Page last updated at 11:06 GMT, Thursday, 20 May 2010 12:06 UK

Coalition policy: Alcohol loss leaders ban proposed

A man drinking a pint of lager
Alcohol pricing: Wider review planned by government

The UK's coalition government has pledged to ban the sale of alcohol below cost price in an effort to cut binge drinking in England and Wales.

The plan is likely to ban retailers from running loss leader promotions on lager, wine and alcopops.

The coalition said that it would also review alcohol taxation and pricing and strengthen licensing powers.

The British Retail Consortium said irresponsible drinking was a question of culture, rather than price.

The moves to control the price of alcohol mirror similar plans that are already before the Scottish Parliament.

Both the Conservative and Liberal Democrat general election manifestos pledged to take similar steps on the price of alcohol, proposals that went further than those in Labour's document.

At the heart of the coalition's plan is a ban on selling alcohol for less than it costs the retailer to buy from the industry - a move that is directly aimed at curtailing the widespread availability of very cheap drinks on the High Street.

Major retailers regularly use "loss leader" promotions on a range of products to compete for market share.

Supermarkets, for instance, are currently preparing summer promotions of cheap lager as part of their football World Cup sales campaigns. Other examples would include heavy discounting of bulk wine sales or "buy two get one free" offers.

But health campaigners say that loss leader strategies should not be applied to alcohol because it encourages binge drinking.

Police officers frequently report that some of the young people they deal with arrive in pubs well on the way to being drunk thanks to cheap alcohol bought and consumed earlier in the evening.

Andrew Opie, food policy director of the British Retail Consortium, said: "Irresponsible alcohol consumption is not about price, it's a cultural issue.

"Below cost selling is simply not the widespread practice portrayed but we are happy to discuss this with politicians should they wish to pursue this further.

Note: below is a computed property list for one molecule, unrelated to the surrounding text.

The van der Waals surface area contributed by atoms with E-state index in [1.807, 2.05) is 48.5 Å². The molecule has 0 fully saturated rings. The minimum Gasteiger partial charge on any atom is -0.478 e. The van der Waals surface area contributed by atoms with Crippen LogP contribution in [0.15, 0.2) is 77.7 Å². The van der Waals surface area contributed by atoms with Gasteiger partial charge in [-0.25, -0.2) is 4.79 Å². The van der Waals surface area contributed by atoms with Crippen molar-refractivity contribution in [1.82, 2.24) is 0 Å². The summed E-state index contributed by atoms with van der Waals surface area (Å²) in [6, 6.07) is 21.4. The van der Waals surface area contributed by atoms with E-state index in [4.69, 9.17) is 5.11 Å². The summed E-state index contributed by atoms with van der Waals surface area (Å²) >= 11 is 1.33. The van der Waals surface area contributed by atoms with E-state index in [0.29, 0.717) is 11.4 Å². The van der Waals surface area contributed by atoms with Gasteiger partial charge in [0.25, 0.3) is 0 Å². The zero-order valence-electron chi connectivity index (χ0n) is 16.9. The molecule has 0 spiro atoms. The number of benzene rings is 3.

"A definition of below cost selling is a complex issue and we would want to ensure it applies sensibly and bears in mind the impact on the vast majority of consumers who buy and drink alcohol responsibly."

The policy programme also says: "We will review alcohol taxation and pricing to ensure it tackles binge drinking without unfairly penalising responsible drinkers, pubs and important local industries."

The former Labour government introduced 24-hour licences in an effort to modernise the system, partly based on the idea that it would prevent a build-up of tension in inner cities after pubs closed at 2300.

But within a year of the change, many police chiefs were saying that the new arrangements had simply moved trouble to later in the night. Labour then introduced a measure to allow people to lobby a local authority to rescind a licence where there was evidence of trouble.

The coalition programme says that it will go further, pledging to "overhaul the Licensing Act to give local authorities and the police much stronger powers to remove licences from, or refuse to grant licences to, any premises that are causing problems".

The government says that it will also allow councils to charge more for late-night licences to pay for additional policing.

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